In 1961the lighthouse was bought by Hunstanton Urban District Council, and in 1963 the Coastguard took over the wireless tower and used it as a lookout tower and training centre. 1964 saw the lighthouse sold again for £4,760 after being advertised in the Times by the Urban District Council.
In 1977 Old Hunstanton got a new village sign and the lifeboat station was re-opened. A new lifeboat was bought in 1982called the Spirit of America; its first launching was on Christmas Day. Money for the lifeboat was raised by the American appeal fund.
In 1982 Old Hunstanton school closed down.
This list was written out by the late Ken Arnott who was a school teacher, historian and a correspondent for the Lynn News and Advertiser. He also wrote a small book about Hunstanton. I do not know why, but he stopped writing the Hunstanton list around 1984, but there was a lot going on in Old Hunstanton after this like all the new building going on and the closing down of the Village Club which was a great loss to the people of the village.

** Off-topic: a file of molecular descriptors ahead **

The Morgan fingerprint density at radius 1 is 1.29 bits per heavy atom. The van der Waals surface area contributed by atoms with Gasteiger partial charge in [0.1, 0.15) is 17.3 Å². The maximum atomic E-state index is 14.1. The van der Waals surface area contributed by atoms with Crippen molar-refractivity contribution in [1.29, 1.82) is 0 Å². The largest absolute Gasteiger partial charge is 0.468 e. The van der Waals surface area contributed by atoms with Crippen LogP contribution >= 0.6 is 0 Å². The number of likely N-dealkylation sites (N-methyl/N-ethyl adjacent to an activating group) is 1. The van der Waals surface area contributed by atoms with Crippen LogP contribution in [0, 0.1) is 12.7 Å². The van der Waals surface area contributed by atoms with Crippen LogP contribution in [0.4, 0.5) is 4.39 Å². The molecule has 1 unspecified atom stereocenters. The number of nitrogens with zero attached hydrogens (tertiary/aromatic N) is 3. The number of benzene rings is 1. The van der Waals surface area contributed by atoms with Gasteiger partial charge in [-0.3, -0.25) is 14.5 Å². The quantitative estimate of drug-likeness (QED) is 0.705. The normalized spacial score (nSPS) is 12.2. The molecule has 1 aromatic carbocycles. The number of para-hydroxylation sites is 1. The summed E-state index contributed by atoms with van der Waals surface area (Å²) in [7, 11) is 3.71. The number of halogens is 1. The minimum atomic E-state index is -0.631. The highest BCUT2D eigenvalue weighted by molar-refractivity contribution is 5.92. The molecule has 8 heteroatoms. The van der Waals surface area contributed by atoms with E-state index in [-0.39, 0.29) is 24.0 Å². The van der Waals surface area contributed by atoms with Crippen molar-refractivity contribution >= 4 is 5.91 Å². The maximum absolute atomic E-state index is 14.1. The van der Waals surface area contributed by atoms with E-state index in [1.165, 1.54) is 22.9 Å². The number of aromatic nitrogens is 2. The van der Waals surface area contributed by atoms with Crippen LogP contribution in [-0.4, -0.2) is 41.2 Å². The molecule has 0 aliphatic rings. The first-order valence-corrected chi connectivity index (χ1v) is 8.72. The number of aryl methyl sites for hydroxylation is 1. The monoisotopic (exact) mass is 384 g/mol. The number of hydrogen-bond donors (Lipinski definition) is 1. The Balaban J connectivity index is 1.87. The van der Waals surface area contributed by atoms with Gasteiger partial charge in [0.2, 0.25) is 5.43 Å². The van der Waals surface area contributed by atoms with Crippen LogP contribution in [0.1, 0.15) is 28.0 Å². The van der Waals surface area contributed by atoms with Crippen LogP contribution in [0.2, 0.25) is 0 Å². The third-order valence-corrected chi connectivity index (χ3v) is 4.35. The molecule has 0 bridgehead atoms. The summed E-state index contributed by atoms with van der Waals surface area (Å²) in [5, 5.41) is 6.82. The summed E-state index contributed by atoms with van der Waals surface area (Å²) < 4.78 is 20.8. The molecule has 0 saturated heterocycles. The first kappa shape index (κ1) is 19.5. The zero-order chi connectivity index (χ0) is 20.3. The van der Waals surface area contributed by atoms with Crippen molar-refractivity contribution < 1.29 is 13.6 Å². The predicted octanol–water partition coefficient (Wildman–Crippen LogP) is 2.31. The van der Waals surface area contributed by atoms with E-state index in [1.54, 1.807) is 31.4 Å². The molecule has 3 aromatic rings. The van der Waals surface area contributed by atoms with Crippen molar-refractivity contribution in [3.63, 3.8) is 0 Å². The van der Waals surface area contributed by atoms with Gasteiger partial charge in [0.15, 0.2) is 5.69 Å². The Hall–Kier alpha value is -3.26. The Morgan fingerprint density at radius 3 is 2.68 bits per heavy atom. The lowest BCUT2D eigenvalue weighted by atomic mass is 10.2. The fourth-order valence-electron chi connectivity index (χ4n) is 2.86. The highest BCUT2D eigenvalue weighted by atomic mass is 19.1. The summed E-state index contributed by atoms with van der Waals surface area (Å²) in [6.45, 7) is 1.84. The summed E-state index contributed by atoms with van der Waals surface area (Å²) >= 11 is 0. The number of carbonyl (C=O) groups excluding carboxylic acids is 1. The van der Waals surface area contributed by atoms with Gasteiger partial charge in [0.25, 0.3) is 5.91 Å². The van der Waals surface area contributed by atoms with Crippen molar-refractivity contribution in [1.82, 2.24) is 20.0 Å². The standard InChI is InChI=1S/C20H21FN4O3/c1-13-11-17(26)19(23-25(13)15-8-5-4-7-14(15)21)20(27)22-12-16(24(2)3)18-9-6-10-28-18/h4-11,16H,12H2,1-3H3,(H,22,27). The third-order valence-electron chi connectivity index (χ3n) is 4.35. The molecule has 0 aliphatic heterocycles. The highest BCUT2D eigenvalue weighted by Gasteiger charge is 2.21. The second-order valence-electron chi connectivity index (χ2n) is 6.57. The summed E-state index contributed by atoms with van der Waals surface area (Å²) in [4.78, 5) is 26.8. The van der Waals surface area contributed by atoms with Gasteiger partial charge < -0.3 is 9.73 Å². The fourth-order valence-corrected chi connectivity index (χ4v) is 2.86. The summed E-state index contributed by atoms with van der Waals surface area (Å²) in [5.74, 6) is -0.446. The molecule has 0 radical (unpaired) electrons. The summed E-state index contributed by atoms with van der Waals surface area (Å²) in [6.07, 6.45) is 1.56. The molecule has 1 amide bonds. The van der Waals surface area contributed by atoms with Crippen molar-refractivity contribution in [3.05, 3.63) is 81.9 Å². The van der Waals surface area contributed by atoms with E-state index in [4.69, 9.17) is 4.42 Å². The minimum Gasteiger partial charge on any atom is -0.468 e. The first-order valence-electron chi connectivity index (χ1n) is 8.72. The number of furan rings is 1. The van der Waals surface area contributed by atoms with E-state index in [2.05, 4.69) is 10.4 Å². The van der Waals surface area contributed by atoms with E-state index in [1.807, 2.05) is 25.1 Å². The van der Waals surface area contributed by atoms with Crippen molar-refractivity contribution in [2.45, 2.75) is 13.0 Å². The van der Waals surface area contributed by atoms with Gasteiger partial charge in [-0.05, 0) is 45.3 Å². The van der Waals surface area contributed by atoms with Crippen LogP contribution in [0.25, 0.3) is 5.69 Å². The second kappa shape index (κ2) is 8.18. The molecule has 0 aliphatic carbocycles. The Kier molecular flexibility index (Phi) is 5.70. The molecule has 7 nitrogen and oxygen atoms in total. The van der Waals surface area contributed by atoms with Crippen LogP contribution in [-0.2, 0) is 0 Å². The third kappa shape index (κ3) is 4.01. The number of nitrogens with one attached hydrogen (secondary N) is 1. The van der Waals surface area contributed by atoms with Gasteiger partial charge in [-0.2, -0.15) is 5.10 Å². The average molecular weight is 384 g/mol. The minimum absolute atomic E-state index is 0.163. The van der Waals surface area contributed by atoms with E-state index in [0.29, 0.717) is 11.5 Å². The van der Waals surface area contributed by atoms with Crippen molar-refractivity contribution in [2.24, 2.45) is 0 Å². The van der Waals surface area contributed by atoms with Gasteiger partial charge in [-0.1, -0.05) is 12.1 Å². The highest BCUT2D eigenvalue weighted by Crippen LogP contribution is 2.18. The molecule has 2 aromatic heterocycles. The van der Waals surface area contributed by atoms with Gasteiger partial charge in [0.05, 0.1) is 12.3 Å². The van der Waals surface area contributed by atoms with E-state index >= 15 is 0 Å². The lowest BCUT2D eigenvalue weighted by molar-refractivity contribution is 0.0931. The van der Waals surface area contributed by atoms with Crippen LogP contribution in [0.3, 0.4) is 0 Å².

Ken also wrote an eleven page list about the history of New Hunstanton starting 1843 and ending in 2003. At the same time Ken published a small but very interesting book about Hunstanton though I would think it is out of print. Another book that I have is called the history of Hunstanton written by a MR L L Gore, it has 415 pages it covers most things that happened in Old and New Hunstanton from doomsday until when it was published in 1984. I was very lucky to get one that is signed by Mr Gore, and there are some very good old pictures in it as well.